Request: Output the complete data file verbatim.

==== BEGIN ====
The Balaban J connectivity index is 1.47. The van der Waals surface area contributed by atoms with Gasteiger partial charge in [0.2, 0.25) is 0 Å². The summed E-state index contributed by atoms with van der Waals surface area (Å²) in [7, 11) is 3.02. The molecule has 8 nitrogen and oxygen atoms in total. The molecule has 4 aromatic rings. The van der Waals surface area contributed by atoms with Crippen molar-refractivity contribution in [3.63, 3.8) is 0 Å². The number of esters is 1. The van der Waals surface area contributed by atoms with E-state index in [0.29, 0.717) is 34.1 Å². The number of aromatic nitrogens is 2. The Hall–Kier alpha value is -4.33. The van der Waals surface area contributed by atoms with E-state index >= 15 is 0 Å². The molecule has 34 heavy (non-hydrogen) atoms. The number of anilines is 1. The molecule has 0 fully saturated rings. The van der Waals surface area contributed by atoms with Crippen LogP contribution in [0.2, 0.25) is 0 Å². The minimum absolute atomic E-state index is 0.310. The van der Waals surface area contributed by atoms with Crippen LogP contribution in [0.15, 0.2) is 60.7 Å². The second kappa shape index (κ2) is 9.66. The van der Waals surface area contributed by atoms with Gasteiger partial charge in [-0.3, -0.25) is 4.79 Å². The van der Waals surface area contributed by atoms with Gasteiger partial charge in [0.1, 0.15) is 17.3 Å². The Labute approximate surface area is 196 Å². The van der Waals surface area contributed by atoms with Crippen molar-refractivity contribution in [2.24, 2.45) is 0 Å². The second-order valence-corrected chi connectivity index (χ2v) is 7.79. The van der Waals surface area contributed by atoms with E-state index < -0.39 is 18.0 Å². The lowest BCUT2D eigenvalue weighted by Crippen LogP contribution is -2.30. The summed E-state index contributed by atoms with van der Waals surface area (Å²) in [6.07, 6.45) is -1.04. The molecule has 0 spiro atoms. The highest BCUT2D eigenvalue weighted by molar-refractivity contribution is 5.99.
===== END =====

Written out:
The Balaban J connectivity index is 1.47. The van der Waals surface area contributed by atoms with Gasteiger partial charge in [0.2, 0.25) is 0 Å². The summed E-state index contributed by atoms with van der Waals surface area (Å²) in [7, 11) is 3.02. The molecule has 8 nitrogen and oxygen atoms in total. The molecule has 4 aromatic rings. The van der Waals surface area contributed by atoms with Crippen molar-refractivity contribution in [3.63, 3.8) is 0 Å². The number of esters is 1. The van der Waals surface area contributed by atoms with E-state index in [0.29, 0.717) is 34.1 Å². The number of aromatic nitrogens is 2. The Hall–Kier alpha value is -4.33. The van der Waals surface area contributed by atoms with E-state index >= 15 is 0 Å². The molecule has 34 heavy (non-hydrogen) atoms. The number of anilines is 1. The molecule has 0 fully saturated rings. The van der Waals surface area contributed by atoms with Crippen LogP contribution in [0.2, 0.25) is 0 Å². The minimum absolute atomic E-state index is 0.310. The van der Waals surface area contributed by atoms with Crippen LogP contribution in [0.15, 0.2) is 60.7 Å². The second kappa shape index (κ2) is 9.66. The van der Waals surface area contributed by atoms with Gasteiger partial charge in [-0.3, -0.25) is 4.79 Å². The van der Waals surface area contributed by atoms with Gasteiger partial charge in [0.1, 0.15) is 17.3 Å². The Labute approximate surface area is 196 Å². The van der Waals surface area contributed by atoms with Crippen molar-refractivity contribution in [2.24, 2.45) is 0 Å². The second-order valence-corrected chi connectivity index (χ2v) is 7.79. The van der Waals surface area contributed by atoms with E-state index < -0.39 is 18.0 Å². The lowest BCUT2D eigenvalue weighted by Crippen LogP contribution is -2.30. The summed E-state index contributed by atoms with van der Waals surface area (Å²) in [6.07, 6.45) is -1.04. The molecule has 0 spiro atoms. The highest BCUT2D eigenvalue weighted by molar-refractivity contribution is 5.99.